July 2008 - Channel Crossing: Production

The Rollercoaster Ride of Direct Response Production!

By Kirk R. Gross

Once you pay the price of admission into the amusement park of direct response, it’s time to strap in, buckle up and expect your hair to become unmanageable. Basically, a 30-minute infomercial is like making a mini feature film. There are plenty of obstacles to overcome and challenges to conquer. Sometimes, the ride breaks down and everyone decides to leave and the experience becomes engrained as a negative adventure. But for the most part, with all the twists and turns, flying upside down, spinning and screaming and enduring the gut-wrenching action, there is a proud sense of accomplishment when all is said and done.

From a production point of view, the most important aspect of surviving the free fall of DR is having a solid team with which you can share the laughter and tears. If this tight-knit group can get along with each other and protect and serve the client’s best interests, then you have a pretty good shot at a successful production.

As a producer, I’m often torn between success and failure because the industry really views our work as a “what have you done for me lately” concept. So if a show fails financially, does that mean the producer and his team failed, as well? Not necessarily!

While you should always strive for total success, you will stay relatively sane if you keep your reality in check. Not every show can be a hit and not every client will love you. In baseball, if you get just three hits for every 10 at bats throughout your career, you’re in the hall of fame. In DR, if you have just one single major hit in your lifetime, you may not be rich, but you’ll always be known for your singular success. For some, that’s not enough and for others, that’s all they ever wished for. If you don’t have any industry success, then get on your knees and pray for a winning lottery ticket.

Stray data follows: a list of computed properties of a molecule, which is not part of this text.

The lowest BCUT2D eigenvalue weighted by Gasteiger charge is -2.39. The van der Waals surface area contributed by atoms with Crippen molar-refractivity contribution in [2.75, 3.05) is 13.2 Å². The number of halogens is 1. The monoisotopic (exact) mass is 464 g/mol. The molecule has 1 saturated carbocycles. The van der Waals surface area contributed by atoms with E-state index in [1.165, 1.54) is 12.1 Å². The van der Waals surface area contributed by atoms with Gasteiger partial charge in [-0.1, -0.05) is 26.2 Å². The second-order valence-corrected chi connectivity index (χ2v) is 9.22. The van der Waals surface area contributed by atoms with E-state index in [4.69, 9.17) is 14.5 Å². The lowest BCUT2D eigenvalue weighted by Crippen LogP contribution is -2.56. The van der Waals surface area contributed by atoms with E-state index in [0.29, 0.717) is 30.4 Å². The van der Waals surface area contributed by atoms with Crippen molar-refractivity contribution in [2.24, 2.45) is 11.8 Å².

Finding just the right combination of people and talents to supervise and execute a complete production is certainly not easy. But it is possible. When you discover people who you can trust, who have your back covered and who will put in the extra effort for you during all those thrilling moments of ups and downs, do whatever you have to in order to keep them on the team. Make them laugh, thank them often and provide them whatever small tokens of appreciation you can offer.

Having the right team allows you to delegate and spread the work throughout the group and that gives you peace of mind to continue to do your best from project to project. When the ride occasionally stops, just know that no matter what happens, the dizziness, the vomiting or the ecstatic sensation of joy will all subside before the next adventure begins. Barring heart attacks or unforeseen natural disasters, you will survive to produce another day! Just make sure the carnies are experienced and know where the emergency shut-off switch is located.

Kirk R. Gross is executive creative producer of Reel Kreative Images Inc. in Orange County, Calif. He can be reached at (949) 587-9610, or via e-mail at [email protected].


No Comments

No comments yet.

RSS feed for comments on this post. TrackBack URI

Leave a comment